Zembrocal Musical

Encounter with Maloya from Réunion Island
Groove Lélé & Ernst Reijseger

2010 Trophée des Arts Afro Caribéen for Best Album

“…an enchanting performance”

“Reijseger holds back, contributes beautiful counterpoints and soulful solo intros, and otherwise becomes part of the overall sound. Every piece is bursting with joie de vivre and yearning, but pain and melancholy also have their place.”

The meeting between Groove Lélé en Ernst Reijseger was set in motion by the Brazilian percussionist Naná Vasconcelos. August 2008, Reijseger was at Réunion Island for a rather sad reason. He and his wife were recovering from the loss of a stillborn child. For some weeks, Réunion Island was their refuge. They stayed with a befriended French journalist who lives on Réunion Island and makes films of humpback whales.

Reijseger was on the beach when the Naná Vasconcelos called him about a concert in Austria. Naná said ‘But why are you at Réunion Island, aren’t you supposed to be at home with the new-born?’ When Ernst explained the tragedy, Naná said: “Then you must meet the family Philéas. Find WiIly Philéas and tell him I send you.”

Reijseger found the number through the Conservatory. That same night,  Reijseger and his wife drove up to Saint-Benoît at the east side of Réunion Island, for the rehearsal. Willy gave Ernst directions on the phone: “Meet me at the parking lot of Mac Do”. Ernst said: “Mac Do?” Willy: “McDonalds! How do I recognise you?” Ernst: “I’m white and I have a violoncello with me”. Willy said: “I’m black. I’m Rasta”. When Reijseger arrived at the parking lot, he put his cello on the roof of his car, as a landmark calling out for a new adventure.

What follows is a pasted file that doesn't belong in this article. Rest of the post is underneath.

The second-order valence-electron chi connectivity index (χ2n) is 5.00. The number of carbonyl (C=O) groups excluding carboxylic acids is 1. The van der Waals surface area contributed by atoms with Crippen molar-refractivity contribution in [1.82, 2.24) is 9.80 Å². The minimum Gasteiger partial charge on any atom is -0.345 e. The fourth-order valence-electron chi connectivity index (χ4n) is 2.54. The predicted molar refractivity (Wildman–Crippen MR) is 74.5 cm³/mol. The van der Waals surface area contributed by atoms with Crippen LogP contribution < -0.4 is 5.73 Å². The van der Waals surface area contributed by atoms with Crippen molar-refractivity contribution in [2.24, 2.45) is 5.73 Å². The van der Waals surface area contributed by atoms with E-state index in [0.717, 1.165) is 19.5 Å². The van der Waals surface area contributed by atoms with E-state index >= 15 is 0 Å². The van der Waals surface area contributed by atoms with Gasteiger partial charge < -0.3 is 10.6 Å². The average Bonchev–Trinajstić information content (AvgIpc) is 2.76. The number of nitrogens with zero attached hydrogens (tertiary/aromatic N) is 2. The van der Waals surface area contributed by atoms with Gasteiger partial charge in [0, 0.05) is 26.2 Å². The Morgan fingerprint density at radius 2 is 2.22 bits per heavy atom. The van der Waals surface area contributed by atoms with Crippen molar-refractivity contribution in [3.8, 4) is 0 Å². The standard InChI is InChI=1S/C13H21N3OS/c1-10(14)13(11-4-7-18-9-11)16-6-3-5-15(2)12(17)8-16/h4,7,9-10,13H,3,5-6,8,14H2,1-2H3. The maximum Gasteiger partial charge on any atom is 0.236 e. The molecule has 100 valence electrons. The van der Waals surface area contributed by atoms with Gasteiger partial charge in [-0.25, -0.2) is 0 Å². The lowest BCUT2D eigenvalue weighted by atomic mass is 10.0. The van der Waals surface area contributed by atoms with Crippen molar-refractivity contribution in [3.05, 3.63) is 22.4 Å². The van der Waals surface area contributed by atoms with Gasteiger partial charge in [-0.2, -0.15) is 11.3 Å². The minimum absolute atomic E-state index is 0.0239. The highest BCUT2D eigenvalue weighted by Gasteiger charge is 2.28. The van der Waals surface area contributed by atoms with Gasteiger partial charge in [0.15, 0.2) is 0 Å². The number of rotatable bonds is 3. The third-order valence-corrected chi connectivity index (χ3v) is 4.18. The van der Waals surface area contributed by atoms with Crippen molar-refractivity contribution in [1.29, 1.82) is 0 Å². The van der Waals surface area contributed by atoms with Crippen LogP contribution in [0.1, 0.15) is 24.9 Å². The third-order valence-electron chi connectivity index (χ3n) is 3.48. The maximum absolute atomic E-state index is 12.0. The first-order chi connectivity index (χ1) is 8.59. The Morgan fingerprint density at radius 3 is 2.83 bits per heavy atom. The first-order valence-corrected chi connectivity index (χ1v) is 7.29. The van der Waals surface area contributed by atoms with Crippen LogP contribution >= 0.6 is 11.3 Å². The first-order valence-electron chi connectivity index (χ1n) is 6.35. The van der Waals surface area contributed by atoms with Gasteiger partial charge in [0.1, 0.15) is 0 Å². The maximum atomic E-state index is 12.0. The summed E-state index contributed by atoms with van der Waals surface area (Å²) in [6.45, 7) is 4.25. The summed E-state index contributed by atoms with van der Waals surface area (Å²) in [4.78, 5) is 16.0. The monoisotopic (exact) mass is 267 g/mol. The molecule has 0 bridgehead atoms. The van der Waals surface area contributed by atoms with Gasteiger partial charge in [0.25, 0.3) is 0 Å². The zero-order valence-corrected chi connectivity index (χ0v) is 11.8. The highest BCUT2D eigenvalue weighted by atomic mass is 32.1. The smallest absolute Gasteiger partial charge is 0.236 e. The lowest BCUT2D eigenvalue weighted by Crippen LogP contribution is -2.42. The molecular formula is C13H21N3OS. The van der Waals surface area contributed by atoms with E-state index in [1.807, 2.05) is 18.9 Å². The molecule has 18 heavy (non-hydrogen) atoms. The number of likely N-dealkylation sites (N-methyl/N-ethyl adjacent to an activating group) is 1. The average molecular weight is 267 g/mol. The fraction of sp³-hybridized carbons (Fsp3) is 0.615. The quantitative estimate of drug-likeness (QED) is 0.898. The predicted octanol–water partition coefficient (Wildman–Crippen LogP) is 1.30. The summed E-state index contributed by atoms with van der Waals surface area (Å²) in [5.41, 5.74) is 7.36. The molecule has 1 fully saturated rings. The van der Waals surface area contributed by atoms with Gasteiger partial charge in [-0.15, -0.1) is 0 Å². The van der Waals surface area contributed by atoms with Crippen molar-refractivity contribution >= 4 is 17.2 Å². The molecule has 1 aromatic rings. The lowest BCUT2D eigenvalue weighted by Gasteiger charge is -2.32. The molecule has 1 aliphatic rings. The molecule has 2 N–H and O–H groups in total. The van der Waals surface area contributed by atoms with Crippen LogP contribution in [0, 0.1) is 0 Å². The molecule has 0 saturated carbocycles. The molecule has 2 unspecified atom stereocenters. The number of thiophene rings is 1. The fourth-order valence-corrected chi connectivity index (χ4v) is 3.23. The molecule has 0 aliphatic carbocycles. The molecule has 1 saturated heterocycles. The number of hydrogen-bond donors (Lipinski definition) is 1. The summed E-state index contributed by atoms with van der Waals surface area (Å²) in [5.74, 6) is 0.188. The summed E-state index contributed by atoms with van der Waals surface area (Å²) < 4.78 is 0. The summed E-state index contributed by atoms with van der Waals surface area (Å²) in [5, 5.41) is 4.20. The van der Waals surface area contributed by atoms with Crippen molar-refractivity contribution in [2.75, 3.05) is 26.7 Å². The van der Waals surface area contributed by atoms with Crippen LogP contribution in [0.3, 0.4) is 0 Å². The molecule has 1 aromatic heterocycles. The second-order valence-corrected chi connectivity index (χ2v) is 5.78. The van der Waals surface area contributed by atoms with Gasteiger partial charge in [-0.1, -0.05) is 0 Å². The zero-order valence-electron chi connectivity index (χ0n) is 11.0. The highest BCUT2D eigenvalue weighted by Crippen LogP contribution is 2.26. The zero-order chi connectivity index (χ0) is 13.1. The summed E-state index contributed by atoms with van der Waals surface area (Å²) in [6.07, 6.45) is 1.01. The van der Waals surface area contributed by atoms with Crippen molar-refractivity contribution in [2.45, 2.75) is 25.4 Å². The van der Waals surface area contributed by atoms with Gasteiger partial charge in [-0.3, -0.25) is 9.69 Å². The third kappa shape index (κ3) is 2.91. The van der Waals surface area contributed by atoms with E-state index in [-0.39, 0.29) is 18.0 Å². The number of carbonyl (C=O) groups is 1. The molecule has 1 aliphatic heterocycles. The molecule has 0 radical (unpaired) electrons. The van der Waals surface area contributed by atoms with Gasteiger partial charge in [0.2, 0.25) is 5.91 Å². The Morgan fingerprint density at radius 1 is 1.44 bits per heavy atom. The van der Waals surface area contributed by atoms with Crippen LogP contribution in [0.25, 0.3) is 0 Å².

The rehearsal was in the outskirts of Saint Benoit, in the ‘cabaret’ of the family Philéas. It was night-time. There was a fire burning outside, and the space was lit with candles. The family Philéas rehearsed their repertoire. It was voice and drums. Their children took part by listening from the side-line and showing their dance moves. The youngest child of three years old was placed on top of the ‘rouler’ (the big drum) and played it for five minutes, accompanied by the whole band, that empathically slowed down in rhythm when his little muscles tired. Later that night, Reijseger took out his cello and played for them.

After the rehearsal, Willy showed a small temple in beloved memory of both their father Granmoun and their mother. He talked about their legacy, and about nights of dancing and reaching a state of trance. At the end of the evening, the brothers Philéas invited Reijseger to come and join their performance that was planned for the next day.

On the way home, the Reijsegers felt changed. The power of maloya is huge. Maloya and humpback whales were magical forces of nature that formed the best imaginable recipe to recover and recharge.

One year after their encounter, Groove Lélé and Reijseger came to Bordeaux, France for live concerts and the recording of Zembrocal Musical. Organiser Musique de Nuit produced the concerts and created community gatherings alongside rehearsals, in the form of school concerts, house concerts and cooking workshops in the outskirts in Bordeaux, for women of all different origins, led by Fred Barbe, the biggest man and cook of Groove Lélé.